Category Archives: Manitobans of Note

Principal Sparling School, 1150 Sherburn Street, Winnipeg (1913)

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Reid Dickie

By the time this “lovely castle” was built, school architect J. B. Mitchell was delightfully combining elements from several architectural styles, creating a stunning array of Principal Sparling can0003structures.

Two-storey Principal Sparling School is a luxurious sight, rich with detail, solid but enticingly airy with glorious fenestration all around. Executed by expert craftsmen, the school incorporates Gothic and Classical Revival design elements.

The elevated limestone portico and the tower above it (left) are the building’s most striking feature. Transverse stairways lead to the portico landing, which is open on each side.

Overhead Dutch gables crown three sides of the portico, the front has a large medallion in a floral motif, all Principal Sparling can0004 - Copycomplimenting the arched doorway into the school, the stained glass window above it and the open tower atop. The name of the school is inscribed on a large limestone plaque on the face of the tower at eave level. (right) Although I’ve never seen anything to indicate J. B. Mitchell belonged to the Masonic Lodge, it is highly likely he was a member. On other schools Mitchell has left us a few hints of his understanding and use of the Golden Section. On Principal Sparling, the overlapping Os in School create the vesica pisces.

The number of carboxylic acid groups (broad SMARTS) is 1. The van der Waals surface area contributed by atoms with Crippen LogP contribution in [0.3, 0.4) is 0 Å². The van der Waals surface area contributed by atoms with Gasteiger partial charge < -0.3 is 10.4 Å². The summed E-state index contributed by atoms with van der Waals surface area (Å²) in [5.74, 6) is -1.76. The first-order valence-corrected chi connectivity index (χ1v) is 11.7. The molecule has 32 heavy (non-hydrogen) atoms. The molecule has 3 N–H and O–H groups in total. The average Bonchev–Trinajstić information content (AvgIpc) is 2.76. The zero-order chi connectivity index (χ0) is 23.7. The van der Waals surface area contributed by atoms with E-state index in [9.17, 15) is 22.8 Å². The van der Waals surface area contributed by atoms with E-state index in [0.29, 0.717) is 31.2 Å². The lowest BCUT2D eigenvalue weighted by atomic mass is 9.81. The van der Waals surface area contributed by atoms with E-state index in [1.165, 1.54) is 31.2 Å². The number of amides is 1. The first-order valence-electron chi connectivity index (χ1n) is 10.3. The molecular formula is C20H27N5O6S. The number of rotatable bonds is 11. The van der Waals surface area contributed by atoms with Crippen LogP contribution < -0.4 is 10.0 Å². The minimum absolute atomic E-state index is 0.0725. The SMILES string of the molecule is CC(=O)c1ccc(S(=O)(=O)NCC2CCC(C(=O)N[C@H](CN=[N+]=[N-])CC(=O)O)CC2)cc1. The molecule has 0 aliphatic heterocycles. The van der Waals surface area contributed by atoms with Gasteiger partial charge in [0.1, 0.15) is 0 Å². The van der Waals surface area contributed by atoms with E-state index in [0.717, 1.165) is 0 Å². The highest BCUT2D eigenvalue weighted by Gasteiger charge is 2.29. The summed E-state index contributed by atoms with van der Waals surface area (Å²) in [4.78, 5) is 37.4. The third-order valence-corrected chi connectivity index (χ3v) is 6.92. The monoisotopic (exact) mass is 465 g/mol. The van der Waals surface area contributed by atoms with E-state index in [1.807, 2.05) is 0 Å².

A storey and a half above the low-pitched hip roof, the square tower culminates in four open arcades of rounded and square columns. Resembling tracery, the arcades are aPrincipal Sparling can0009 medieval touch. The top of the tower (left) has a curving belt course supported by arcades of corbelling of very high quality – it feels as if it drips from the building. An angled parapet crowns the tower.